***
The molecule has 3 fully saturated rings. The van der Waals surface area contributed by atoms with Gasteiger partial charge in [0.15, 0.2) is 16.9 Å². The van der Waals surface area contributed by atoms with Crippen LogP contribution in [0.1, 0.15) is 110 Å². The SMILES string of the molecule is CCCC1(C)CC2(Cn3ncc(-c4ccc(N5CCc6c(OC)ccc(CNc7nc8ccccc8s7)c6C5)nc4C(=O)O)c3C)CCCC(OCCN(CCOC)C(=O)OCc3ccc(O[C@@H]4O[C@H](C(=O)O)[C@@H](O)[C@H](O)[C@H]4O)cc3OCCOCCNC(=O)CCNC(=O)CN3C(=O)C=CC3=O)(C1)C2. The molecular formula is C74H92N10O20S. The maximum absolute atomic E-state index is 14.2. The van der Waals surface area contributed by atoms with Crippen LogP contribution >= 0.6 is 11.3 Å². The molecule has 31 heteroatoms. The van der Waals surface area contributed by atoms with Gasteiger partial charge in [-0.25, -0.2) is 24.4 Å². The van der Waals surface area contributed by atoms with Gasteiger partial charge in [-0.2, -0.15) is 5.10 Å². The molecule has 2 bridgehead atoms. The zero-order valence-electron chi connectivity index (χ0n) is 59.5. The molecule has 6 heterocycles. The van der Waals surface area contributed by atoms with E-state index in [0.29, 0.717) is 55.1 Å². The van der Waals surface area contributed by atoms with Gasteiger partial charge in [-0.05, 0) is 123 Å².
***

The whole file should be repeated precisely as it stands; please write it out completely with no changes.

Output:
The molecule has 3 fully saturated rings. The van der Waals surface area contributed by atoms with Gasteiger partial charge in [0.15, 0.2) is 16.9 Å². The van der Waals surface area contributed by atoms with Crippen LogP contribution in [0.1, 0.15) is 110 Å². The SMILES string of the molecule is CCCC1(C)CC2(Cn3ncc(-c4ccc(N5CCc6c(OC)ccc(CNc7nc8ccccc8s7)c6C5)nc4C(=O)O)c3C)CCCC(OCCN(CCOC)C(=O)OCc3ccc(O[C@@H]4O[C@H](C(=O)O)[C@@H](O)[C@H](O)[C@H]4O)cc3OCCOCCNC(=O)CCNC(=O)CN3C(=O)C=CC3=O)(C1)C2. The molecular formula is C74H92N10O20S. The maximum absolute atomic E-state index is 14.2. The van der Waals surface area contributed by atoms with Crippen LogP contribution >= 0.6 is 11.3 Å². The molecule has 31 heteroatoms. The van der Waals surface area contributed by atoms with Gasteiger partial charge in [-0.25, -0.2) is 24.4 Å². The van der Waals surface area contributed by atoms with Gasteiger partial charge in [-0.2, -0.15) is 5.10 Å². The molecule has 2 bridgehead atoms. The zero-order valence-electron chi connectivity index (χ0n) is 59.5. The molecule has 6 heterocycles. The van der Waals surface area contributed by atoms with E-state index in [0.29, 0.717) is 55.1 Å². The van der Waals surface area contributed by atoms with Gasteiger partial charge in [-0.05, 0) is 123 Å².